p25-mediated overactivation of Cdk5 is not always beneficial for the brain because under certain conditions, excess amounts of p25 cause neurodegeneration (8, 15). Neurodegeneration triggered by Cdk5 over-activation has been suggested to occur in both Alzheimer and Parkinson Diseases (16, 17). Currently, not much is known as to how overactivation of Cdk5 causes neurodegeneration. Hyperphosphorylation of the cytoskeletal protein tau has been widely considered a key step, and Cdk5 hyperphosphorylates tau at sites that are hyperphosphorylated in Alzheimer Disease. A recent study, however, suggested that glycogen synthase kinase 3 (GSK3), rather than Cdk5, is the key player for tau hyperphosphorylation (7). Moreover, an investigation of a model of Parkinson Disease proposed that Cdk5 over-activation inhibits the transcription factor myocyte enhancer factor 2 (MEF2), leading to loss of dopaminergic neurons (18). Thus, it remains unclear how important the nuclear role of Cdk5 is in neurodegeneration.

Recently, Qu et al. (19) uncovered important insights as to how Cdk5 overactivation in the cytoplasma can cause neurodegeneration. Qu et al. used the mitochondrial toxin MPTP to model neurodegeneration related to Parkinson Disease. In earlier studies, these authors showed that MPTP activates calpain resulting in the formation of p25 and overactivation of Cdk5 (17, 18). Qu et al. screened for a cytoplasmic target of Cdk5 activation and found that the antioxidative enzyme peroxiredoxin-2 (Prx2) associates with Cdk5 and p35. This association is important insofar as follow-up studies revealed that both p25-Cdk5 and p35-Cdk5 can phosphorylate Prx2. Qu et al. used in vitro and in vivo models to show that Cdk5 phosphorylates Prx2 at threonine-89 (Thr89) and that this phosphorylation inhibits Prx2 activity. Inhibition of Prx2 activity leads to increased concentrations of reactive oxygen species (ROS) and causes neuronal death. In contrast to the inhibition of Prx2, overexpression of Prx2 appears neuroprotective. Finally, these authors showed that Prx2 phosphorylation at Thr89 is increased in post-mortem tissue from patients with Parkinson Disease. Taken together, these studies uncovered a critical role for the regulation of Prx2 activity by p25-Cdk5 and p35-Cdk5 in neurodegeneration related to Parkinson Disease. It remains to be tested whether dysregulation of Prx2 activity can also account for other types of neurodegeneration that are p25-Cdk5–dependent.

Cdk5 is a remarkable kinase because it has multiple functions, some of which are beneficial and some of which are detrimental for the adult brain. In fact, the hypothesis was proposed that formation of p25 (which overactivates Cdk5) is a compensation for early learning deficits in Alzheimer Disease and that continued p25 compensation leads to neurodegeneration (5, 6, 8, 15). Consequently, it would not be appropriate to treat neurodegeneration by simply blocking Cdk5 activity [see (7)]. Instead, it is essential to identify relevant Cdk5-dependent signaling pathways to find specific targets for molecular interventions. Finding of such targets and interventions holds promise for the enhancement of cognition and for neuroprotection. The recent studies by Hawasli et al. and Qu et al. are first milestones towards this direction.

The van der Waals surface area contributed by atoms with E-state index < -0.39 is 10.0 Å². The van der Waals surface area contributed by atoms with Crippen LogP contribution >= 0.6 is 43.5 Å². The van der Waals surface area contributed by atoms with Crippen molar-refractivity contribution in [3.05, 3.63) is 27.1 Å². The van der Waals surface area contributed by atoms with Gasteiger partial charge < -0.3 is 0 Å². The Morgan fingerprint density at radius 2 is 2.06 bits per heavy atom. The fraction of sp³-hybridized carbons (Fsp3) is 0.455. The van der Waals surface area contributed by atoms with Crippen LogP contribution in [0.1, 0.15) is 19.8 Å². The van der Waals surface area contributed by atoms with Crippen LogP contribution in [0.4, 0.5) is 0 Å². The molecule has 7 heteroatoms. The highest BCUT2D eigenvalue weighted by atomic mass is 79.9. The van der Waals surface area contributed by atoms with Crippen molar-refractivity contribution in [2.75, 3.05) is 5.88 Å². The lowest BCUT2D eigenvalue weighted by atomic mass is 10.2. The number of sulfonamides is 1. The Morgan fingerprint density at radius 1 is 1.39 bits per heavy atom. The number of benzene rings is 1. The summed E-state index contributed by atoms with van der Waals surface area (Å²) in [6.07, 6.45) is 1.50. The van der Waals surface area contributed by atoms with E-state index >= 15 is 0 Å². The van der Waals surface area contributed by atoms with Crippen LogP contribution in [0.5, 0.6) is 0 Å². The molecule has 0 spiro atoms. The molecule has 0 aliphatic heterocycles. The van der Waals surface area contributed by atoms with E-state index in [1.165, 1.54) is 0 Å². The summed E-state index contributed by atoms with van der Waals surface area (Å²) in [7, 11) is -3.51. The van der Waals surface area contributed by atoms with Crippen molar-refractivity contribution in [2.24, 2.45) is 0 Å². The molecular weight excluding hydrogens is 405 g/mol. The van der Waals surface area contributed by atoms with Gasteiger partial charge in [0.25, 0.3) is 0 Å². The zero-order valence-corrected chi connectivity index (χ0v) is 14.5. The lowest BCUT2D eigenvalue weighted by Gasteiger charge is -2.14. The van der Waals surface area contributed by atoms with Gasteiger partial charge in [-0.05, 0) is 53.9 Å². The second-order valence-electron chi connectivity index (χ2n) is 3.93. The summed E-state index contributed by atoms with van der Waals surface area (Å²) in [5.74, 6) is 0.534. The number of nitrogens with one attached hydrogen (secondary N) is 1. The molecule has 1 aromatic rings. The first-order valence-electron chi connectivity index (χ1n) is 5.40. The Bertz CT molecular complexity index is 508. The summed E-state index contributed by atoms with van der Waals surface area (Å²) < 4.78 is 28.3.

Figure 1.
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    Figure 1.

    Cdk5 protein regulates calpain-directed degradation of the NMDA receptor subunit NR2B. p35-Cdk5 binds calpain, which then degrades NR2B. The degradation of NR2B does not occur in the absence of Cdk5 protein. Smaller arrow (found in conditions where Cdk5 is present) indicates diminished signaling through NMDA receptors; absence of NR2B subunits precludes signaling by these receptors. Thus, the overall signal transduced by the total number of ligand-bound NMDA receptors is reduced.”


    Karl Peter Giese, PhD, is Professor of Neurobiology of Mental Health at the Centre for the Cellular Basis of Behaviour at the Institute of Psychiatry at King’s College London, UK. He is also an Associative Member of the MRC Centre for Neurodegeneration Research at King’s College London. His research concentrates on the molecular analysis of function and dysfunction in memory processes in mouse models. He is studying the roles of Cdk5 and Ca2+/calmodulin-dependent kinase II, and he is interested in the molecular basis of long-term memory formation and storage. E-mail Peter.Giese{at}; fax +44 2078485308.